Once again I had wonderfully sunny and mild weather here down under. I believe tomorrow is supposed to be a repeat. More importantly, tomorrow (15 April here) is U.S. income tax day, which fortunately I took care of doing before embarking on this adventure. I'm thinking of going to this very good restaurant at the top of the Shangri-La Hotel for dinner to celebrate.
I did a lot of walking today, and you'll see pictures of the early governor of New South Wales (the state Sydney is the capital) Major General Lachlan Macquarie and Prince Albert, who was the consort of Queen Victoria and father of Kind Edward VII (remember from Brisbane). As I looked at the Prince Albert statue, I wondered if people called him "Mr. Consort" or "Consort Guy" to his face. Can you imagine someone being labeled as a consort in this day and age?
I've run out of steam to finish this update this evening. So, it will be completed tomorrow morning. Oh Mike, I just have this to say to your presumption, "Pbbblt."
Good morning everyone. Today for US people, it is income tax day (not really... you have one more day to procrastinate since it's the 14th there).
I started my walking sojourn to the Botanical Gardens to reach a place called Mrs. Macquarie's Chair. It is a rock formation at the end of a point that gives a fabulous view of the Opera House and the Harbor Bridge, and it is named after the wife of Gov. Macquarie (he's the guy whose picture tops off this update). I detoured by Parliament Building, and was surprised to see across the street this church completely hemmed in on both sides by much larger and more modern buildings. It is St. Stephen's Church, and no I did not go inside. In lieu of that, I took a picture to show the strange architectural relationship between the edifices.
I also passed the very large complex of buildings for the New South Wales Library, and on a small island in the street in front saw a statue to William Shakespeare with figures around it from some of his works. This picture is included. I'm going to add one more at the end of the photos already uploaded of one figure that looks familiar, but I can't recall who it is. The first person correctly identifying this character gets immortalized in this trip journal.
Next, I entered the dark, dank, dismal realm of the Botanical Gardens... okay, I'm BS'ing you on the description. As usual with almost all the parks I've seen in NZ and Australia, the Botanical Gardens is well organized and very beautiful, an oasis of tranquility in a sea of modernity and hustle and bustle. You'll see a picture of the main pond of the Gardens. One thing I found curious was an edifice near the border of the Gardens and the harbor. It's an acknowledged copy of the Choragic Memorial of Lysicrates from Athens, and the original dates from 334 B.C. (not British Columbia). What is the origin and meaning of this monument? It seems Lysicrates was a prominent and wealthy sponsor of the arts, and he had this memorial made to celebrate winning a prestigious award. Not too self-indulgent was he?
My next stop was the Opera House, and you'll see pictures of the front of this magnificent creation, and one of the ceramic tile covered junction of the "sails" as the outer shell components are called. There is one interior shot, but largely during my tour I was prohibited from taking photos due to each stage being readied for a performance. Each theater is quite beautiful from both an acoustic and architectural perspective, and I did get to drop in on a rehearsal for the ballet Giselle, which was cool to watch. In the other theater, I saw the stage set up for the Le Grand Tango with the symphony dance company. Alas, tickets for the ballet were sold out and the tango show did not start until I would have left on my cruise. Overall, the Opera House tour was well worth the money, because I learned and saw much you would not ordinarily get to see. For instance, the winning architectural design almost did not get selected. There were considerable engineering difficulties translating the design into reality, and instead of taking the projected 3 years and $7.0 M to build, it took 16 years and $102 M to complete. However, I have to get a nod of approval to the Aussies, they paid off the whole cost in 18 month by instituting a lottery, which my tour guide jokingly said is why Australia is now a nation of gamblers. Actually, I think that mental model of taking a risk already existed in the minds of those who came here and to the fledgling colonies of the later U.S.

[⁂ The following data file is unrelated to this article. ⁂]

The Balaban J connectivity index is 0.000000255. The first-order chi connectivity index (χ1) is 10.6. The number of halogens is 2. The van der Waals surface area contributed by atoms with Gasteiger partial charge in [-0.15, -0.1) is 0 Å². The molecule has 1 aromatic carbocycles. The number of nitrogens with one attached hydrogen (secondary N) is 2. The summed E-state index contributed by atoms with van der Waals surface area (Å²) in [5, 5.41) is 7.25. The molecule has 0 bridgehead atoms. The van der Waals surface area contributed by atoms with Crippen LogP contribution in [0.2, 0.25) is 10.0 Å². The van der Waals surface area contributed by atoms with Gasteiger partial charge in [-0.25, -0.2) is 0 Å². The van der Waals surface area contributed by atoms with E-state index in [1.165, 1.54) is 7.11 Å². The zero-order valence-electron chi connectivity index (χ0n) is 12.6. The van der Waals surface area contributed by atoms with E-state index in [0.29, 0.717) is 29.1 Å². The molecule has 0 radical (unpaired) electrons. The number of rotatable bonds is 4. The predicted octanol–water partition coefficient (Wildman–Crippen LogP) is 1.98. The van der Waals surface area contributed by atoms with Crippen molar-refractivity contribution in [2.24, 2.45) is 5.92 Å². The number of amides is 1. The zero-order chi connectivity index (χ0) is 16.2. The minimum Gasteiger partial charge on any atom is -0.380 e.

As I further explored the Circular Quay area, I saw some guys performing Aboriginal music and dancing. So, you'll see a picture of one man playing a didgeridoo and another in body paint and dancing.
On a lark, I decided to take a ferry over to Manly, and you'll see pictures of the wharf as the ferry docked, and part of the Manly Beach bordering on the South Pacific Ocean.
Some really cool pictures resulted from my evening cruise back to Circular Quay. I took one of the Opera House from the ferry, and the one building on the right has violet lights displaying that pavilion. A second one depicts most of the exterior at night. There is also one of the lighted Harbor Bridge, and if you look carefully you can see an illuminated Ferris wheel to the lower right of the picture.
Today may be Bondi Beach. There is a 4 mile walk along Bronte, Bondi, and Tamarama Beaches that should have some spectacular scenes. I think tomorrow I am going to forego the hotel breakfast for going over to Darlinghurst and having breakfast at Bill's (no joke). Thanks for reading.